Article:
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What Happens to Military Benefits in a Divorce?

Military benefits are handled differently than “civilian benefits” in a divorce. It is imperative that any dissolution agreement involving military benefits complies with the United States Office of Personnel Management (OPM) guidelines.  If for any reason an asset/benefit division pertaining to military benefits does not comply with said guidelines, it is unlikely that the federal government will co-operate in transferring military benefits from either an activity duty member, or a veteran, to a civilian.

One important factor to consider is the 10/10 rule. The Uniformed Services Former Spouses’ Protection Act (USFSPA) is the legislation that allows servicemembers’ ex-spouses to obtain benefits. The 10/10 rule requires that the parties were married at least ten (10) years which overlapped with at least ten (10) years of military service. If the 10/10 rule does not apply, then military benefits will not be paid out through the Defense Finance and Accounting Service (DFAS) and the servicemember would have to pay his or her prior spouse directly.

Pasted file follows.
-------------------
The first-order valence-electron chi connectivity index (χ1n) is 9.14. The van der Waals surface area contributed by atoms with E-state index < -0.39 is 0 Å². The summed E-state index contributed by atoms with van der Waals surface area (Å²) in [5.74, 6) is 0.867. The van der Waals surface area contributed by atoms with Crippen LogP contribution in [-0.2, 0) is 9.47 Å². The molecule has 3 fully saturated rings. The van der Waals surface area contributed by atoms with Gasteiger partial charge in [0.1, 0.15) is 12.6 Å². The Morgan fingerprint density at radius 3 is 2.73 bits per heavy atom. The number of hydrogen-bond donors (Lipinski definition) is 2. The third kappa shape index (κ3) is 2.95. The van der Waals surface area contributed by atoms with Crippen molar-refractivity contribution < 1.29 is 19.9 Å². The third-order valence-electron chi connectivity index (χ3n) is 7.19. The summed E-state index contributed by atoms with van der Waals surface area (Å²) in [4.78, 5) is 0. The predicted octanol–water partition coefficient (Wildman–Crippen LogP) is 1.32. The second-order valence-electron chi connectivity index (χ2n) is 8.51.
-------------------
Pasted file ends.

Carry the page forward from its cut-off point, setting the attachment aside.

It is imperative to find a VA accredited attorney if you are a servicemember, or a spouse of a servicemember, and you are going through a divorce, so that you can ensure everything is handled appropriately.

Our firm is here to help make things easier for you, so that you can take back control of your life. Attorney Shari-Lynn Cuomo Shore has significant experience with the division of military benefits and is a VA accredited attorney.  Ever argue with a woman? Let Wolf & Shore Law Group go to work for you and take the “big and bad” out of your family law matter so that it becomes a “Shore thing.” Please contact us today for a confidential consultation. Click here, call us at 203.745.315, or email us at

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